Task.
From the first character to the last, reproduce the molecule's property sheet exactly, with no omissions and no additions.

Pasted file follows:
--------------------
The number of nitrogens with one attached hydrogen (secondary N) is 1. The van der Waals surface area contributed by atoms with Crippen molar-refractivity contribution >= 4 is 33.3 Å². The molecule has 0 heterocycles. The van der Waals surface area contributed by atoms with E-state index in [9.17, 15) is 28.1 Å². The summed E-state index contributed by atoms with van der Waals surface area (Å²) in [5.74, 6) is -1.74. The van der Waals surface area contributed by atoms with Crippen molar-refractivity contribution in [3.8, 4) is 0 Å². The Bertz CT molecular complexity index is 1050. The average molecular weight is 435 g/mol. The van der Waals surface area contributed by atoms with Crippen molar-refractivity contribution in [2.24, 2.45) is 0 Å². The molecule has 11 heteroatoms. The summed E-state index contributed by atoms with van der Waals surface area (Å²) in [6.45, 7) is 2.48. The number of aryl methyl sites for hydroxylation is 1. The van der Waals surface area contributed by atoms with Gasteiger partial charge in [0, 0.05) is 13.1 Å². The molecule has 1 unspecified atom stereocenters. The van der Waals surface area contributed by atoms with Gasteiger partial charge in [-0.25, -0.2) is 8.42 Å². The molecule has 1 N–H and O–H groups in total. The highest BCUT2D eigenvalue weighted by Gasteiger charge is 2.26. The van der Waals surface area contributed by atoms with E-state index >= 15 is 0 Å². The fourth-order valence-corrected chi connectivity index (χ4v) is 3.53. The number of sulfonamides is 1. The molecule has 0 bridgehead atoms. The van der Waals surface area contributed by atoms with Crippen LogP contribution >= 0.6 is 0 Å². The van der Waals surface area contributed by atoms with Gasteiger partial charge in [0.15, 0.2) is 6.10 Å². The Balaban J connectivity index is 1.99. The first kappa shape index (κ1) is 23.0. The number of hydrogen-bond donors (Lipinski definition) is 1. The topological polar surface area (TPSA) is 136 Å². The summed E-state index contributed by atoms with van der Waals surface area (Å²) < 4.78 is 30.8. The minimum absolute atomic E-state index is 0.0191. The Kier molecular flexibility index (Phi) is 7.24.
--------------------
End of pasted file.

The number of nitrogens with one attached hydrogen (secondary N) is 1. The van der Waals surface area contributed by atoms with Crippen molar-refractivity contribution >= 4 is 33.3 Å². The molecule has 0 heterocycles. The van der Waals surface area contributed by atoms with E-state index in [9.17, 15) is 28.1 Å². The summed E-state index contributed by atoms with van der Waals surface area (Å²) in [5.74, 6) is -1.74. The van der Waals surface area contributed by atoms with Crippen molar-refractivity contribution in [3.8, 4) is 0 Å². The Bertz CT molecular complexity index is 1050. The average molecular weight is 435 g/mol. The van der Waals surface area contributed by atoms with Crippen molar-refractivity contribution in [2.24, 2.45) is 0 Å². The molecule has 11 heteroatoms. The summed E-state index contributed by atoms with van der Waals surface area (Å²) in [6.45, 7) is 2.48. The number of aryl methyl sites for hydroxylation is 1. The van der Waals surface area contributed by atoms with Gasteiger partial charge in [0, 0.05) is 13.1 Å². The molecule has 1 unspecified atom stereocenters. The van der Waals surface area contributed by atoms with Gasteiger partial charge in [-0.25, -0.2) is 8.42 Å². The molecule has 1 N–H and O–H groups in total. The highest BCUT2D eigenvalue weighted by Gasteiger charge is 2.26. The van der Waals surface area contributed by atoms with E-state index >= 15 is 0 Å². The fourth-order valence-corrected chi connectivity index (χ4v) is 3.53. The number of sulfonamides is 1. The molecule has 0 bridgehead atoms. The van der Waals surface area contributed by atoms with Crippen LogP contribution >= 0.6 is 0 Å². The van der Waals surface area contributed by atoms with Gasteiger partial charge in [0.15, 0.2) is 6.10 Å². The Balaban J connectivity index is 1.99. The first kappa shape index (κ1) is 23.0. The number of hydrogen-bond donors (Lipinski definition) is 1. The topological polar surface area (TPSA) is 136 Å². The summed E-state index contributed by atoms with van der Waals surface area (Å²) < 4.78 is 30.8. The minimum absolute atomic E-state index is 0.0191. The Kier molecular flexibility index (Phi) is 7.24.